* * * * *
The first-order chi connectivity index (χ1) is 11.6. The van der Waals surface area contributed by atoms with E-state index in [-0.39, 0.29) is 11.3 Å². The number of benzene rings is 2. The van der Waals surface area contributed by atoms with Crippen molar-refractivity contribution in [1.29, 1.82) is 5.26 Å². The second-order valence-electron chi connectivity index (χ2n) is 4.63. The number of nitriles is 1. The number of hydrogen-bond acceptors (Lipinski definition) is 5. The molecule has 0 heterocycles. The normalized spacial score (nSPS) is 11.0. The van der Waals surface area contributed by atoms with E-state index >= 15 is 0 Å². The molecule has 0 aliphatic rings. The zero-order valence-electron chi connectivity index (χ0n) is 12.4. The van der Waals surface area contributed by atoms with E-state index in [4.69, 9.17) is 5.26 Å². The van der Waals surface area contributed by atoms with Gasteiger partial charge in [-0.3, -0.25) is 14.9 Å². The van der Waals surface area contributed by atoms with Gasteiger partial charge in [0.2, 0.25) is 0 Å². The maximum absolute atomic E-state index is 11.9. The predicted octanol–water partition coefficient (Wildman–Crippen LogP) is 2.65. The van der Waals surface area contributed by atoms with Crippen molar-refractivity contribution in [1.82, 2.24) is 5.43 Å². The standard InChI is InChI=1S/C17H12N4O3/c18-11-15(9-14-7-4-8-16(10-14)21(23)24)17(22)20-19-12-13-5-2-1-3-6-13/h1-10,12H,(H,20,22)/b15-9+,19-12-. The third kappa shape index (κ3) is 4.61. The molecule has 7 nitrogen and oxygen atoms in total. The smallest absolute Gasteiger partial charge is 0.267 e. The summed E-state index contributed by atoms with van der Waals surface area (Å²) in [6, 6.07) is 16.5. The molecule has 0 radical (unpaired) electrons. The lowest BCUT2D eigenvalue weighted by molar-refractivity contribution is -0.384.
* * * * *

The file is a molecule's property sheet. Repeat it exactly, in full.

The first-order chi connectivity index (χ1) is 11.6. The van der Waals surface area contributed by atoms with E-state index in [-0.39, 0.29) is 11.3 Å². The number of benzene rings is 2. The van der Waals surface area contributed by atoms with Crippen molar-refractivity contribution in [1.29, 1.82) is 5.26 Å². The second-order valence-electron chi connectivity index (χ2n) is 4.63. The number of nitriles is 1. The number of hydrogen-bond acceptors (Lipinski definition) is 5. The molecule has 0 heterocycles. The normalized spacial score (nSPS) is 11.0. The van der Waals surface area contributed by atoms with E-state index >= 15 is 0 Å². The molecule has 0 aliphatic rings. The zero-order valence-electron chi connectivity index (χ0n) is 12.4. The van der Waals surface area contributed by atoms with E-state index in [4.69, 9.17) is 5.26 Å². The van der Waals surface area contributed by atoms with Gasteiger partial charge in [-0.3, -0.25) is 14.9 Å². The van der Waals surface area contributed by atoms with Gasteiger partial charge in [0.2, 0.25) is 0 Å². The maximum absolute atomic E-state index is 11.9. The predicted octanol–water partition coefficient (Wildman–Crippen LogP) is 2.65. The van der Waals surface area contributed by atoms with Crippen molar-refractivity contribution in [1.82, 2.24) is 5.43 Å². The standard InChI is InChI=1S/C17H12N4O3/c18-11-15(9-14-7-4-8-16(10-14)21(23)24)17(22)20-19-12-13-5-2-1-3-6-13/h1-10,12H,(H,20,22)/b15-9+,19-12-. The third kappa shape index (κ3) is 4.61. The molecule has 7 nitrogen and oxygen atoms in total. The smallest absolute Gasteiger partial charge is 0.267 e. The summed E-state index contributed by atoms with van der Waals surface area (Å²) in [6, 6.07) is 16.5. The molecule has 0 radical (unpaired) electrons. The lowest BCUT2D eigenvalue weighted by molar-refractivity contribution is -0.384.